Some time ago, Sony made an announcement that was met with considerable scepticism and critical response. Last month, Sony had announced that it plans to shut down access to the PlayStation Store for three of its older generation consoles – the PlayStation 3 and two of its handheld gaming consoles, the PS Vita and the PlayStation Portable (or PSP). After meeting with criticism and considerable feedback basis its decision, Sony has decided to roll back on its call – and even admitting that it has been “clear” that the company made the wrong decision about this move.
Issuing a statement on the official PlayStation Blog, SIE chief Jim Ryan wrote, “When we initially came to the decision to end purchasing support for PS3 and PS Vita, it was born out of a number of factors, including commerce support challenges for older devices and the ability for us to focus more of our resources on newer devices where a majority of our gamers are playing on. We see now that many of you are incredibly passionate about being able to continue purchasing classic games on PS3 and PS Vita for the foreseeable future, so I’m glad we were able to find a solution to continue operations.”
Closing support for making new purchases on classic, heavily sold devices such as the PlayStation 3 would mean that Sony would essentially be ironing out legacy buyers and collectors who purchase the console at a later date, and also hamper the potential of retro gaming. The latter is a specialist hobby that allows users to play classic titles specific to that device way back upon its launch, and for users to be able to do that, it is imperative that consoles such as the PS3 and PS Vita retain access to the PlayStation Store, going forward.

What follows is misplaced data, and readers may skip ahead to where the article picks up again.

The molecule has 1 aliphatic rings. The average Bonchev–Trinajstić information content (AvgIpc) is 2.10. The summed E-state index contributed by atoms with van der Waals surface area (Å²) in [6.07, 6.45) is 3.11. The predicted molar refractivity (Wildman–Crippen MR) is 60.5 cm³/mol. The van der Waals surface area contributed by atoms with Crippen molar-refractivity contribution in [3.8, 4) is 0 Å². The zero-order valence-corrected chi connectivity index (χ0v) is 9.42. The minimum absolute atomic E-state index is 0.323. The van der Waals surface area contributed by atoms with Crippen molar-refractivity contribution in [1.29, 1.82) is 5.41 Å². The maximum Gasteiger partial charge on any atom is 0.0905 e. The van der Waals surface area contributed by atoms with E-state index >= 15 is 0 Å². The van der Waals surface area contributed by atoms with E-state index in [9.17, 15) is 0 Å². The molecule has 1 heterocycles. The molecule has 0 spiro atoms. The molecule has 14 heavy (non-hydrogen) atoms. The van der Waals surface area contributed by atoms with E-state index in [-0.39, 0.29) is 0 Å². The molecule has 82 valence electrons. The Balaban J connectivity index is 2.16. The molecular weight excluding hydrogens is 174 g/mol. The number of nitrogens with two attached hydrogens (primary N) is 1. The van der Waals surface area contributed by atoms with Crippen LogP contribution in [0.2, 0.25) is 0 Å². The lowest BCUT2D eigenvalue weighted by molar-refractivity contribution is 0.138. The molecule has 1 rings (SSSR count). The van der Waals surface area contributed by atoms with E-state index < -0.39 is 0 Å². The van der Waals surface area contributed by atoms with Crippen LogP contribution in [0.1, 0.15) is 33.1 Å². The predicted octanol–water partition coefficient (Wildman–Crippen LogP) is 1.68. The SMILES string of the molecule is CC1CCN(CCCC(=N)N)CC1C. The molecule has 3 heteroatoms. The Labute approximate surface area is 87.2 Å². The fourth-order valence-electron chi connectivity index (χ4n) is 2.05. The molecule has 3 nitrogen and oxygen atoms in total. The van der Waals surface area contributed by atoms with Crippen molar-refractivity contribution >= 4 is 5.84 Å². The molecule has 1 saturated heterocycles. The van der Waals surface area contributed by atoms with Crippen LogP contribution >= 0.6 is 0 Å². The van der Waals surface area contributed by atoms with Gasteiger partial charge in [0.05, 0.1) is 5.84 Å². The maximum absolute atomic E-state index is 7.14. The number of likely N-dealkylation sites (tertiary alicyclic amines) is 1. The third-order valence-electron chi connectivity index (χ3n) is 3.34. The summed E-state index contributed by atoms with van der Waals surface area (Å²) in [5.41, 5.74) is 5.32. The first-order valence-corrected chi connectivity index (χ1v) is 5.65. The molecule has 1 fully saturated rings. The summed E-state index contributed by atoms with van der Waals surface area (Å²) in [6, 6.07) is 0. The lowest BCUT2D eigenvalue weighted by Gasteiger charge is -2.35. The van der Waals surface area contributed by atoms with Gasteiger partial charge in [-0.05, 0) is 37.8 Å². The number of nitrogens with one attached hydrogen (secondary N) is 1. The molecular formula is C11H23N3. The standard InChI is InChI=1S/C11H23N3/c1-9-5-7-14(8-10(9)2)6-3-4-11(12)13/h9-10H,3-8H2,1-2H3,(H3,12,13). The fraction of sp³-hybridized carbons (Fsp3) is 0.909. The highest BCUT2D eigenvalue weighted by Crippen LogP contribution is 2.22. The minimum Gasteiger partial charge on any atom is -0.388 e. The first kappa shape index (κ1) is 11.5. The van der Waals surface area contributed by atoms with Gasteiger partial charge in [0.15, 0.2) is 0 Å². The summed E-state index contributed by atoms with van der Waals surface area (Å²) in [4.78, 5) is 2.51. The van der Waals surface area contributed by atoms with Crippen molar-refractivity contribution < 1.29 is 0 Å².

Sadly, though, the PSP is not getting a lifeline extension, and new purchase abilities for it will be suspended after July 2, 2021. Beyond this date, PSP users should still be able to re-download already purchased games should they wish to. What’s not clear is if the PS Vita, which carried compatibility for the PSP, will retain access to the latter’s backward compatible games, and Sony is expected to clarify the matter some time in the near future.
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